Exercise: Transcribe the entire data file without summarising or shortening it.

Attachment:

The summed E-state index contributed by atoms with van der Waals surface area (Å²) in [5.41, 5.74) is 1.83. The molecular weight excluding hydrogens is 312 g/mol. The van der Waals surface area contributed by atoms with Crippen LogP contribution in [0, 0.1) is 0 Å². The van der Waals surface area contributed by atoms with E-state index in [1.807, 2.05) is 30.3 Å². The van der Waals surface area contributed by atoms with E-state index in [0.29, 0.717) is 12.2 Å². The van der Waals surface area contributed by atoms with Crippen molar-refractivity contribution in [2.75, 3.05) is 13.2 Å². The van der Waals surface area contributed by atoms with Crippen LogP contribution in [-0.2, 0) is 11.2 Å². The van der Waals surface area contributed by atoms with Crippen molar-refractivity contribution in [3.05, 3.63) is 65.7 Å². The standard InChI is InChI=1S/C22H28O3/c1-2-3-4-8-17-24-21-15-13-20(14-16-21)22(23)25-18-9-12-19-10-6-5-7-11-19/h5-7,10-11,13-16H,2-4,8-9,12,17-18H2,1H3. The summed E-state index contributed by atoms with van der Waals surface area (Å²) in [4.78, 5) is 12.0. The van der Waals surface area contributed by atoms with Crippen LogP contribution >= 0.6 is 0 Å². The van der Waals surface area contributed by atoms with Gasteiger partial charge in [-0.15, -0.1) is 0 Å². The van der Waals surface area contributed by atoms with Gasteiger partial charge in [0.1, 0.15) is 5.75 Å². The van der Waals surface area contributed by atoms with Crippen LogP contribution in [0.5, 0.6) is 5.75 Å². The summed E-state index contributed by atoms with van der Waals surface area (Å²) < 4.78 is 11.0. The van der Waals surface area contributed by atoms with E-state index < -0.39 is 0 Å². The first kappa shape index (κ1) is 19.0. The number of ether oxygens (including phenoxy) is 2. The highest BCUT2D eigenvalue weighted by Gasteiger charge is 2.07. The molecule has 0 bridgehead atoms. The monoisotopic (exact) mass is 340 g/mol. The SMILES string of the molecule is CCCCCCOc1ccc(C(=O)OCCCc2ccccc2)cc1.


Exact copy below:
The summed E-state index contributed by atoms with van der Waals surface area (Å²) in [5.41, 5.74) is 1.83. The molecular weight excluding hydrogens is 312 g/mol. The van der Waals surface area contributed by atoms with Crippen LogP contribution in [0, 0.1) is 0 Å². The van der Waals surface area contributed by atoms with E-state index in [1.807, 2.05) is 30.3 Å². The van der Waals surface area contributed by atoms with E-state index in [0.29, 0.717) is 12.2 Å². The van der Waals surface area contributed by atoms with Crippen molar-refractivity contribution in [2.75, 3.05) is 13.2 Å². The van der Waals surface area contributed by atoms with Crippen LogP contribution in [-0.2, 0) is 11.2 Å². The van der Waals surface area contributed by atoms with Crippen molar-refractivity contribution in [3.05, 3.63) is 65.7 Å². The standard InChI is InChI=1S/C22H28O3/c1-2-3-4-8-17-24-21-15-13-20(14-16-21)22(23)25-18-9-12-19-10-6-5-7-11-19/h5-7,10-11,13-16H,2-4,8-9,12,17-18H2,1H3. The summed E-state index contributed by atoms with van der Waals surface area (Å²) in [4.78, 5) is 12.0. The van der Waals surface area contributed by atoms with Crippen LogP contribution >= 0.6 is 0 Å². The van der Waals surface area contributed by atoms with Gasteiger partial charge in [-0.15, -0.1) is 0 Å². The van der Waals surface area contributed by atoms with Gasteiger partial charge in [0.1, 0.15) is 5.75 Å². The van der Waals surface area contributed by atoms with Crippen LogP contribution in [0.5, 0.6) is 5.75 Å². The summed E-state index contributed by atoms with van der Waals surface area (Å²) < 4.78 is 11.0. The van der Waals surface area contributed by atoms with E-state index < -0.39 is 0 Å². The first kappa shape index (κ1) is 19.0. The number of ether oxygens (including phenoxy) is 2. The highest BCUT2D eigenvalue weighted by Gasteiger charge is 2.07. The molecule has 0 bridgehead atoms. The monoisotopic (exact) mass is 340 g/mol. The SMILES string of the molecule is CCCCCCOc1ccc(C(=O)OCCCc2ccccc2)cc1.